Writing your business plan as a manuscript can be a fun way to do the necessary work (what some people refer to as drudgery) of planning. It can also help you identify and deal with hidden assumptions and the people (characters) that impact your business. Your subplots help you recognize the value of previously unsought opportunities, perhaps in non-bookstore markets. And your narrative can point of the interdependencies of market segments rather than dealing with them as isolated groups. Here are the Top Ten Tips for Writing a Plan As a Novel.
Growing your business depends in large part on your ability to innovate – both content and marketing. Moving from your core business (trade sales) into special (non-bookstore) markets is an example. Creating a mastermind group can help you access the combined knowledge of others to help you make the move. To do this, build an environment in which people feel comfortable, willing and able to innovate. Here are the Top Ten Principles For Developing a Successful Mastermind Team.
Porter Anderson has a great post on Writing on the Ether today about surveys, bias, and what can be counted (and what can't), based on a Twitter conversation with Hugh Howey.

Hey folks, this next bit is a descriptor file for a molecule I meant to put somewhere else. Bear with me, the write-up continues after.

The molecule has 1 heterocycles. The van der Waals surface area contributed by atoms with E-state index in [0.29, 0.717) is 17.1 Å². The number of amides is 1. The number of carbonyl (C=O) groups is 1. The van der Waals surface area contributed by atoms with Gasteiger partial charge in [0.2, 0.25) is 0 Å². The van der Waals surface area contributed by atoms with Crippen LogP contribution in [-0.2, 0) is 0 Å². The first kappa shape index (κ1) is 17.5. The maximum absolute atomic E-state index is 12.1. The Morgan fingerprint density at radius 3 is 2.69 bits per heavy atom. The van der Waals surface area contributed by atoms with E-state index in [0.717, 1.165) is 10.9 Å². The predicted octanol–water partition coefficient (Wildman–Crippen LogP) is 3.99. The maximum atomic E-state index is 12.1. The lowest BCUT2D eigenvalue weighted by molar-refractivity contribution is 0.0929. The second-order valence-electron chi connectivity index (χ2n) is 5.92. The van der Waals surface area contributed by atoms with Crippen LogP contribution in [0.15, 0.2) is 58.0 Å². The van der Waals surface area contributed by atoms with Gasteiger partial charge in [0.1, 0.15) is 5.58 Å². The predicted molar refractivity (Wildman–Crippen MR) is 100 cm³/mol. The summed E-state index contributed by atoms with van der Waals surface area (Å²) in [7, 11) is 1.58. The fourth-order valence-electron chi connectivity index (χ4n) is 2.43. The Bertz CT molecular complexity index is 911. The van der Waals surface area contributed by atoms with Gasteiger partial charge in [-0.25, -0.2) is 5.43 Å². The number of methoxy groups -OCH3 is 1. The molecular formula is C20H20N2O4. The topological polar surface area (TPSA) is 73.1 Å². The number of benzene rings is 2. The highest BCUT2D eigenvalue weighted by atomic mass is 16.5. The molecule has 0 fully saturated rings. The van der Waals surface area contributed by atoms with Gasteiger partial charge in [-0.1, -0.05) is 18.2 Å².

Howey and I differ, to some degree, on the question of ISBNs, by the way. In his tweet exchange Wednesday with Greenfield, he pointed out something we’ve gone over many times here and at Publishing Perspectives: we’re dependent on the ISBN as the standard identifier sold and tracked in the United States by Bowker.
A new analysis of U.S. ISBN data by ProQuest affiliate Bowker reveals that the number of self-published titles in 2012 jumped to more than 391,000, up 59 percent over 2011 and 422 percent over 2007. Ebooks continue to gain on print, comprising 40 percent of the ISBNs that were self-published in 2012, up from just 11 percent in 2007.
“The most successful self-publishers don’t view themselves as writers only, but as business owners,” said Beat Barblan, Bowker Director of Identifier Services. “They invest in their businesses, hiring experts to fill skill gaps and that’s building a thriving new service infrastructure in publishing.”